In the embodiment shown in FIG. 1, the source is constituted by a cathode ray tube 30 in which the luminophore emits in the ultra-violet and which is supplied at an input 34, schematically illustrated there, with the co-ordinates of that zone 33 of the photoconductive layer 3, on to which the ultra-violet beam 32 is directed and moreover concentrated by an objective lens 31.
In operation, when the three modulators 21, 22, 23 are controlled in order to integrally apply to the electrodes 7 the potential furnished by the source 20, and in the absence of illumination of the photoconductor 3 by the UV beam 32, the resistance of the photoconductor 3 is such that ionization of the gas contained in the space 4 is not possible so that the luminophores 6 cannot be excited. If, by means of the UV beam 32, the resistance of the photoconductor 3 is locally reduced, a discharge takes place between the electrodes 7 and 2 opposite the zone 33, thus liberating electrons which excite the luminophore or luminophores 6 located opposite said same zone.
It should be pointed out that the zone of concentration 33 of the UV beam, has been illustrated as virtually a point in the figure; it could equally well, of course, extend over several luminophores 6, preferably 3 in order to compose a colour as a function of the control signals applied to the modulators 21, 22, 23. In other words, these latter have the function of modulating the voltage applied to the electrodes 7, in accordance with a signal received at their control inputs 24R, 25B and 26R, in order to modulate the intensity of the discharge and consequently the intensity of the colour displayed. To this end, each of electrodes 7 is connected to one of the three modulators as the figure shows in such a fashion that the modulator 21 controls the colour red, through the electrodes 7 located opposite the luminophores 6R, the modulator 22 the colour blue and the modulator 23 the colour green in the same way.
FIG. 2 illustrates a perspective view of part of FIG. 1, showing the first transparent substrate 8, the transparent electrode 2, the photoconductor 3, the luminophore bands 6 and the electrode bands 7, the latter bands being separated from the former by a matrix 10 providing good operation of the display device, and not represented on FIG. 1.
The matrix 10 is constituted by an insulating material in which holes are formed containing the ionizable gas, the holes being aligned on the one hand on the bands 6 and 7 and on the other on axes 12 which constitute the lines of scan followed by the addressing UV beam, FIG. 1 corresponding to a section through said device along one of said axes 12 not including the matrix 10, this latter being designed to localise the discharge in the manner already well-known from the technique of plasma display panels.
FIG. 3 illustrates a variant embodiment of the invention in which there once again appear the first substrate 8, the electrodes 7 and the second substrate 5, and in which electrodes 9 have been added, deposited in the form of thin films on that face of the luminophores 6 which is deposited towards the electrodes 7, said electrodes 9 being connected through three channels to the modulators 27, 28 and 29, in the same way in which, in FIG. 1, the electrodes 7 were connected to the modulators 21, 22, 23. In FIG. 3, the electrodes 7 are connected to the voltage source 20 (in addition connected to the electrode 2), possibly through the intermediary of one switch per colour, namely the switches 37, 38 and 39 respectively for red, blue and green.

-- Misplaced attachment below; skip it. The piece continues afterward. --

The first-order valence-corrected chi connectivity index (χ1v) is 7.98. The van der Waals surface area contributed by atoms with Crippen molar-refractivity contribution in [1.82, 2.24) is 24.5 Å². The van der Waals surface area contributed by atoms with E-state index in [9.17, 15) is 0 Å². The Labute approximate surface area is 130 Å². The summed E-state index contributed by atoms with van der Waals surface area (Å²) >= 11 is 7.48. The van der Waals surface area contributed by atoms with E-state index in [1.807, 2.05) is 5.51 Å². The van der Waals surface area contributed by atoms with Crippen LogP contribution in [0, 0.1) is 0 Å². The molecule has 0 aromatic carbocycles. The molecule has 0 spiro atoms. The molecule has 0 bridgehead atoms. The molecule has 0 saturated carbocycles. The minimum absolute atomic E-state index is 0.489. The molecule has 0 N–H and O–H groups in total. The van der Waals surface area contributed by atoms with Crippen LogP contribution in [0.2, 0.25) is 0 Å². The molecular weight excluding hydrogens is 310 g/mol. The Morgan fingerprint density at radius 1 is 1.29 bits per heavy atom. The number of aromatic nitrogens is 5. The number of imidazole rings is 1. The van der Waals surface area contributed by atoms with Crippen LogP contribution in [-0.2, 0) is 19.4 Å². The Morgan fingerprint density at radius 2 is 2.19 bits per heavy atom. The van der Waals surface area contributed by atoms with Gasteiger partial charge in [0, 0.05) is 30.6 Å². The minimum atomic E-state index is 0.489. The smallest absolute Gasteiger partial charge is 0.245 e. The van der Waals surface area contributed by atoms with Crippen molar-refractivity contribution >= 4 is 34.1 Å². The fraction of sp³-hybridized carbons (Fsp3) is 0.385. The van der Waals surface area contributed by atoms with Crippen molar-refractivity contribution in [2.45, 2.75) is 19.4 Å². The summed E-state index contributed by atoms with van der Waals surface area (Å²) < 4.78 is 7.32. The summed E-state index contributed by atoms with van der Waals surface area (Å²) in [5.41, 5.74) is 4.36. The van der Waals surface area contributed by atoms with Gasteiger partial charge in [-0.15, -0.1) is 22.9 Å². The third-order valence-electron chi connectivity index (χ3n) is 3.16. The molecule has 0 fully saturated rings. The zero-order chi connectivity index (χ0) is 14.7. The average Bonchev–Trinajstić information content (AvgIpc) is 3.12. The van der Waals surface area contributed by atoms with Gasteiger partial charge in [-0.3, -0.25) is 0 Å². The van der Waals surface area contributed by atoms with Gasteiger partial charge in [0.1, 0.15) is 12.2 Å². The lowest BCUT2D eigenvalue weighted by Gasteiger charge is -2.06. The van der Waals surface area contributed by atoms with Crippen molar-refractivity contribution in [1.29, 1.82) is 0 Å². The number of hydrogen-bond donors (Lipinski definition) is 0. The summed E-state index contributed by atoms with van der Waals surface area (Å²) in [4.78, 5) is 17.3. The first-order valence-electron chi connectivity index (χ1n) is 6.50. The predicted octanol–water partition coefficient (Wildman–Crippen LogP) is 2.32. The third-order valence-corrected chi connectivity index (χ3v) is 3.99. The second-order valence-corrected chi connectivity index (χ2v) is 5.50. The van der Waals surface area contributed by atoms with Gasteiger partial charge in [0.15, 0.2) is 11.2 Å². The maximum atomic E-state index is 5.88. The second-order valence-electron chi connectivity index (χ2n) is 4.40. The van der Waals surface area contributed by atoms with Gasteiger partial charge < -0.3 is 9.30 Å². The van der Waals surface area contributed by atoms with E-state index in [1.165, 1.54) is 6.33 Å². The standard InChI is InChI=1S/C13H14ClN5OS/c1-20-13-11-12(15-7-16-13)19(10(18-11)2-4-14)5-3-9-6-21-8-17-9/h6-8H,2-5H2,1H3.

This variant embodiment constitutes an improvement in the intensity modulation of the colour emitted by a luminophore as a function of the voltage applied to the modulators:
considering that the discharge phenomena in the gases are difficult to modulate, the quantity of electrons exciting each luminophore is controlled with the electrodes 9 and the voltage supplied to these latter by the modulators 27, 28, 29 under external controls 24R, 25B and 26V.
The electrodes 9 can furthermore be utilised to remove charges which could accumulate of the luminophores and consequently disturb the operation of the display panel.
In FIG. 3, neither the matrix 10 of FIG. 2 nor the addressing means described in FIG. 1, have been shown, but the latter must be added to the device of FIG. 3 for operation and the former could be added.
Thus, a relatively simple device has been created, which is inexpensive and simple to install, the UV addressing only requiring a low energy.
The description given hereinbefore is of course intended purely by way of non-limitative example. Thus, for example, the luminophores 6 have been described as being sensitive to the impact of electrons produced by a gas discharge; the replacement of these elements 6 by luminophores sensitive to UV radiation created at the time of said same discharge, also falls within the scope of the invention. Again, the electrode 2 has been described which covers the whole of the substrate 8 and the luminophore bands 6; an electrode 2 split into a network of parallel rows (perpendicular to the parallel bands 7), and luminophores of limited extent at the intersection of the aforesaid network with the electrodes 7, also fall within the scope of the invention.
Finally, UV addressing has been described as being carried out by means of electronic scanning of a cathode ray tube; its implementation by another means, such as the mechanical deflection of a UV beam produced by a mercury-vapour lamp, or again acousto-optical or electro-optical deflection of a laser beam, also falls within the scope of the invention.
|Cited Patent||Filing date||Publication date||Applicant||Title|
|US3564136 *||Jun 10, 1968||Feb 16, 1971||Cornell Aeronautical Labor Inc||Electroluminescent television display panel|
|US3748378 *||Dec 30, 1971||Jul 24, 1973||Stromberg Carlson Corp||Flat panel video display device|
|US3800186 *||Feb 15, 1973||Mar 26, 1974||Hitachi Ltd||Display device|
|US3800296 *||Apr 26, 1972||Mar 26, 1974||Univ Illinois||Optical write-in method and apparatus for a plasma display panel|
|US3899636 *||Jan 24, 1974||Aug 12, 1975||Zenith Radio Corp||High brightness gas discharge display device|
|International Classification||H01J17/49, H04N9/12, H01J31/24, H04N9/31|